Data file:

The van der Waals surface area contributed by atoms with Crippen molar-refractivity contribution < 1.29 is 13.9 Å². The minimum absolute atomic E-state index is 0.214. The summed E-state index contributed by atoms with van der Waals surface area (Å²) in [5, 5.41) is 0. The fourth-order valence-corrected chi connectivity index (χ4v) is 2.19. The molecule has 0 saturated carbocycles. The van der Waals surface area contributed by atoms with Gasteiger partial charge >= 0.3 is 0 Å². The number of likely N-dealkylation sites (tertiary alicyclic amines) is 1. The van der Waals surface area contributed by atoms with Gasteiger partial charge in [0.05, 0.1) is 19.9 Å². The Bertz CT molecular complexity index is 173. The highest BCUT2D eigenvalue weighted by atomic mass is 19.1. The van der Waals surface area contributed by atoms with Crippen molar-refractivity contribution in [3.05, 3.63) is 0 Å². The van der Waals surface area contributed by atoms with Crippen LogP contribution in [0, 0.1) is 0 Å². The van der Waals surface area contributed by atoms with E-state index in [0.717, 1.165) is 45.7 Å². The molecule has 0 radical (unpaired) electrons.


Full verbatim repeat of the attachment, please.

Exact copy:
The van der Waals surface area contributed by atoms with Crippen molar-refractivity contribution < 1.29 is 13.9 Å². The minimum absolute atomic E-state index is 0.214. The summed E-state index contributed by atoms with van der Waals surface area (Å²) in [5, 5.41) is 0. The fourth-order valence-corrected chi connectivity index (χ4v) is 2.19. The molecule has 0 saturated carbocycles. The van der Waals surface area contributed by atoms with Gasteiger partial charge >= 0.3 is 0 Å². The number of likely N-dealkylation sites (tertiary alicyclic amines) is 1. The van der Waals surface area contributed by atoms with Gasteiger partial charge in [0.05, 0.1) is 19.9 Å². The Bertz CT molecular complexity index is 173. The highest BCUT2D eigenvalue weighted by atomic mass is 19.1. The van der Waals surface area contributed by atoms with Crippen molar-refractivity contribution in [3.05, 3.63) is 0 Å². The van der Waals surface area contributed by atoms with Crippen LogP contribution in [0, 0.1) is 0 Å². The van der Waals surface area contributed by atoms with E-state index in [0.717, 1.165) is 45.7 Å². The molecule has 0 radical (unpaired) electrons.